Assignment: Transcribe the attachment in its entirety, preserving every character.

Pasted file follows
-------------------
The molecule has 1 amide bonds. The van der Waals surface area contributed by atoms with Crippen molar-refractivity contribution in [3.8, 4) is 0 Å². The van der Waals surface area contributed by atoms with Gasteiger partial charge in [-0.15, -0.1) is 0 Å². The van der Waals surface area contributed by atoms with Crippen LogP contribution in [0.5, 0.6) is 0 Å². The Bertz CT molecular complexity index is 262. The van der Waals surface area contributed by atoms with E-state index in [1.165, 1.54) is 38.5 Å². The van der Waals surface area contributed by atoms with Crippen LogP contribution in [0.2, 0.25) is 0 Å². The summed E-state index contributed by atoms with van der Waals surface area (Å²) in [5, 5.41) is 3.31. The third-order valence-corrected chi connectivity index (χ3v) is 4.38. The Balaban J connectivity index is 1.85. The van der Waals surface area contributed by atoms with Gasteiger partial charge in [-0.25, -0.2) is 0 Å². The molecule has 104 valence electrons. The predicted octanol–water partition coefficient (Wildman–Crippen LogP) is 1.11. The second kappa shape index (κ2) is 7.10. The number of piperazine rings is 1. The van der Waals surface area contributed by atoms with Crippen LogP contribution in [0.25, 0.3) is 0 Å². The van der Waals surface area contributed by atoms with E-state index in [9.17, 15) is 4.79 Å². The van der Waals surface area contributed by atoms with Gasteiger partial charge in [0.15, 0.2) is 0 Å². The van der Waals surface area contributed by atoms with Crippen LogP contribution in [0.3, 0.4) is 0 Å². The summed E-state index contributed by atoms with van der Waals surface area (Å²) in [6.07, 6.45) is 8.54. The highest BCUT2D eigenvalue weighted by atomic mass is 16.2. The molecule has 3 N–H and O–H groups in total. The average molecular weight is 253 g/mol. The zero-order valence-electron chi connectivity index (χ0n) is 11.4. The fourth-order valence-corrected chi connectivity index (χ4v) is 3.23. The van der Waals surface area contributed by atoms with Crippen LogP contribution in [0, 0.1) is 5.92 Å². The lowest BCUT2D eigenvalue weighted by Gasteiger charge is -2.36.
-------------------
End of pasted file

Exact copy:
The molecule has 1 amide bonds. The van der Waals surface area contributed by atoms with Crippen molar-refractivity contribution in [3.8, 4) is 0 Å². The van der Waals surface area contributed by atoms with Gasteiger partial charge in [-0.15, -0.1) is 0 Å². The van der Waals surface area contributed by atoms with Crippen LogP contribution in [0.5, 0.6) is 0 Å². The Bertz CT molecular complexity index is 262. The van der Waals surface area contributed by atoms with E-state index in [1.165, 1.54) is 38.5 Å². The van der Waals surface area contributed by atoms with Crippen LogP contribution in [0.2, 0.25) is 0 Å². The summed E-state index contributed by atoms with van der Waals surface area (Å²) in [5, 5.41) is 3.31. The third-order valence-corrected chi connectivity index (χ3v) is 4.38. The Balaban J connectivity index is 1.85. The van der Waals surface area contributed by atoms with Gasteiger partial charge in [-0.25, -0.2) is 0 Å². The molecule has 104 valence electrons. The predicted octanol–water partition coefficient (Wildman–Crippen LogP) is 1.11. The second kappa shape index (κ2) is 7.10. The number of piperazine rings is 1. The van der Waals surface area contributed by atoms with Crippen LogP contribution in [0.25, 0.3) is 0 Å². The van der Waals surface area contributed by atoms with E-state index in [9.17, 15) is 4.79 Å². The van der Waals surface area contributed by atoms with Gasteiger partial charge in [0.15, 0.2) is 0 Å². The van der Waals surface area contributed by atoms with Crippen LogP contribution in [0.3, 0.4) is 0 Å². The summed E-state index contributed by atoms with van der Waals surface area (Å²) in [6.07, 6.45) is 8.54. The highest BCUT2D eigenvalue weighted by atomic mass is 16.2. The molecule has 3 N–H and O–H groups in total. The average molecular weight is 253 g/mol. The zero-order valence-electron chi connectivity index (χ0n) is 11.4. The fourth-order valence-corrected chi connectivity index (χ4v) is 3.23. The van der Waals surface area contributed by atoms with Crippen LogP contribution in [0, 0.1) is 5.92 Å². The lowest BCUT2D eigenvalue weighted by Gasteiger charge is -2.36.